It’s been a long time coming, but the Pittsburgh Pirates are losers no more.
Tuesday night’s victory in Milwaukee’s Miller Park, which had been a house of horror for the Pirates until this season, was the club’s 81st of the season. That means, for the first time since 1992, the Pirates will not have more losses than wins.
Let that sink in: 1992. Back then, according to thepeoplehistory.com, gas cost $1.05 a gallon; Arkansas Gov. Bill Clinton was running for president; AT&T released a video telephone for $1,499; and the Pirates, led by a wiry, 27-year-old outfielder named Barry Bonds, won the National League East Division.
Most of us know how that ended. Former Pirate Sid Bream slid home ahead of Bonds’ throw with the winning run in the bottom of the ninth inning in Game 7 of the National League Championship Series, sending Atlanta to the World Series and Pittsburgh into a tailspin of historic proportions.
The Pirates were miserable for the next two decades, piling up losing season after losing season. First-round draft picks such as Chad Hermansen, Kris Benson and Bryan Bullington couldn’t change their fortunes. Neither could free-agent signings like Derek Bell, Raul Mondesi and Ed Sprague. They lost Bonds via free agency and dealt away talented players Aramis Ramirez and Jose Bautista. Meanwhile, they traded for young prospects who never lived up to the potential they were supposed to bring with them to Pittsburgh.
The team, with considerable help from the taxpayers of western Pennsylvania, opened PNC Park in 2001. The beautiful riverfront diamond quickly became one of baseball’s crown jewels. It attracted kudos, fans and more bad baseball.
Attendance remained among the worst in the majors for much of the first 10 seasons. Fans started to come back in 2011, as the team was six games above the .500 mark in late July, but an 18-38 finish left the Pirates with a 72-90 record.
The 2012 season was even more tempting, as the team was 60-44 on Aug. 1, but another awful finish resulted in a 79-83 record.
Many Pirates fans have lived with the same fear this season, even as Pittsburgh had the best record in the National League Central – and at times all of baseball – throughout much of the season. We kept waiting for a collapse, fretting that every bad outing was the beginning of the end.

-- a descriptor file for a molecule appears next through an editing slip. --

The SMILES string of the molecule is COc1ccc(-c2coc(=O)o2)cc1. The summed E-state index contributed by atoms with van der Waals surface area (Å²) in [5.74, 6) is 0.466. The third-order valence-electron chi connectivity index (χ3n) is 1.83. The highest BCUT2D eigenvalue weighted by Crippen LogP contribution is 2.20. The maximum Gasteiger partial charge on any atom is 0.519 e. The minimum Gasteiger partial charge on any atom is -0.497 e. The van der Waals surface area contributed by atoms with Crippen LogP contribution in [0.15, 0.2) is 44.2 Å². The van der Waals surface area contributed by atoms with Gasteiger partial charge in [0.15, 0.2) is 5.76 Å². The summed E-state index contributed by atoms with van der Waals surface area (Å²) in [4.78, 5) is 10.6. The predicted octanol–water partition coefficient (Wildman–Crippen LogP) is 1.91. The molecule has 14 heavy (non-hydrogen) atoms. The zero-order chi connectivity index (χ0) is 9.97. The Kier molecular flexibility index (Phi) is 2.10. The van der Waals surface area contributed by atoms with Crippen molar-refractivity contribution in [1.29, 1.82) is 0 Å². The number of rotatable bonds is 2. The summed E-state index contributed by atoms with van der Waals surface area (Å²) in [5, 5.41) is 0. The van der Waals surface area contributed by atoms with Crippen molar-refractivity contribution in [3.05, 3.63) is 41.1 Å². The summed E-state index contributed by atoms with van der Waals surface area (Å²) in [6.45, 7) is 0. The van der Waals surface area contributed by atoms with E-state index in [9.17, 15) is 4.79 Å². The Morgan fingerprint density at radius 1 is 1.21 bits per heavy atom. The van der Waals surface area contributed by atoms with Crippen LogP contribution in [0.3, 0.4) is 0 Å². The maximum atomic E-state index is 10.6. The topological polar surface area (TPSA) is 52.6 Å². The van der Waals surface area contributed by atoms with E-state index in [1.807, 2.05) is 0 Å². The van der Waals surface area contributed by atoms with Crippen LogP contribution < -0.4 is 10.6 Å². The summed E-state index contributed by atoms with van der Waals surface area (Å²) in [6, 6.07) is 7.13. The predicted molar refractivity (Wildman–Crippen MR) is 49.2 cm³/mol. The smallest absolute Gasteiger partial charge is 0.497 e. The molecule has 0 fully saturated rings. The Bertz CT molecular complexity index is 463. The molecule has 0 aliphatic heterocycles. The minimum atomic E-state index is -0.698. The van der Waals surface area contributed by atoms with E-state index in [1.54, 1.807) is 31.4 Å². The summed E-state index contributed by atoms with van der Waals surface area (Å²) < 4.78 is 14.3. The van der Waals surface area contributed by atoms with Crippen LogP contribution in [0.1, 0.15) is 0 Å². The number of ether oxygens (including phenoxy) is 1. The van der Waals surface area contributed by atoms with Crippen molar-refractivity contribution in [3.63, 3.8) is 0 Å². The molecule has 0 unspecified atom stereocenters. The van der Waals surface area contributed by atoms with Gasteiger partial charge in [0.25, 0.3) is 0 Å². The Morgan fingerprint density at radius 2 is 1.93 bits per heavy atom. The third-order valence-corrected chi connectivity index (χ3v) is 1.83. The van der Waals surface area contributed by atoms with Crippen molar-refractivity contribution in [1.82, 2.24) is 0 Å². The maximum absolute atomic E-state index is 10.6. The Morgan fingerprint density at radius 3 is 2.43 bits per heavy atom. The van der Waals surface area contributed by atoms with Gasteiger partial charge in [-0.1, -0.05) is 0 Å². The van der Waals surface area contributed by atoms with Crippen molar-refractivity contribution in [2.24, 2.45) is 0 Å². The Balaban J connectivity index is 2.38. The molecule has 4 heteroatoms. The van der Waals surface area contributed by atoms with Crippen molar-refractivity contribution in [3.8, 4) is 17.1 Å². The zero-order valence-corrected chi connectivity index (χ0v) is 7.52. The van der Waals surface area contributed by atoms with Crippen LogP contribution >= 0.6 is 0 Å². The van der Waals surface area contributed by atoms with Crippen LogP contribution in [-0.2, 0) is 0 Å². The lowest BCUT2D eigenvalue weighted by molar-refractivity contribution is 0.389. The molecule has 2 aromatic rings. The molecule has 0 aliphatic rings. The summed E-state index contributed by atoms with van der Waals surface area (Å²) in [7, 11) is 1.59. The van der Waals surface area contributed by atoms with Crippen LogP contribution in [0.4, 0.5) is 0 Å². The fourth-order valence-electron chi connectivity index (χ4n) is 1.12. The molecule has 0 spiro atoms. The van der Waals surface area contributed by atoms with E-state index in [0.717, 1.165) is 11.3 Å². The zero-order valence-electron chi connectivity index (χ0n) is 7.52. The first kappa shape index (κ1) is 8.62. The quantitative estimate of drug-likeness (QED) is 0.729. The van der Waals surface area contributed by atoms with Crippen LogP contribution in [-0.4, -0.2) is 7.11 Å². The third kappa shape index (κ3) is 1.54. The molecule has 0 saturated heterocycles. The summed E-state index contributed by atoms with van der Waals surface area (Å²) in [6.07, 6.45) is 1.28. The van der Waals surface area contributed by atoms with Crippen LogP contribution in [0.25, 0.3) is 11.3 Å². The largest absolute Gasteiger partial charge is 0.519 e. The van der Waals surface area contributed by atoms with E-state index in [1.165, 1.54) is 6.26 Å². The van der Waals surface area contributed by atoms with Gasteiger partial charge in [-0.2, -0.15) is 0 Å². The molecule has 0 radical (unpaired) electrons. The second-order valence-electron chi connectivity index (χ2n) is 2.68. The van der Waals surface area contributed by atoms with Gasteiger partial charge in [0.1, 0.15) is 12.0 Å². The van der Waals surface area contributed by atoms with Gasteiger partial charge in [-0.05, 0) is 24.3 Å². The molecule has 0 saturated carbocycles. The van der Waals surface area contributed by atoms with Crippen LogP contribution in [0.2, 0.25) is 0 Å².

Now, fans can start dreaming about a Pirates postseason – something that younger fans have never seen. A division title is far from a certainty – the St. Louis Cardinals and Cincinnati Reds are nipping at the Pirates’ heels – but with five NL teams making the playoffs, a postseason spot is almost assured.
We congratulate the Pirates and their fans. It’s been a long, difficult road to this point. Owner Bob Nutting, team President Frank Coonelly and General Manager Neal Huntington have taken plenty of criticism over the years – much of it well-deserved – but the franchise’s management deserves praise for finding a winning formula.
The team already had an established All-Star in Andrew McCutchen and the league’s leading home-run hitter in Pedro Alvarez, but the offense was still a concern, so Huntington went out and got former American League MVP Justin Morneau and All-Star outfielder Marlon Byrd without mortgaging the team’s future. Both will be free agents at the end of the season and put the team over budget, according to Huntington, but after 20 years, the Pirates are ready to win now.
Whether or not they can win their first division title in two decades or make their first World Series appearance since 1979 remains to be seen. For now, we’ll just sit back and enjoy the fact that they’re in the middle of a pennant race, playing winning baseball and re-energizing the fan base in western Pennsylvania.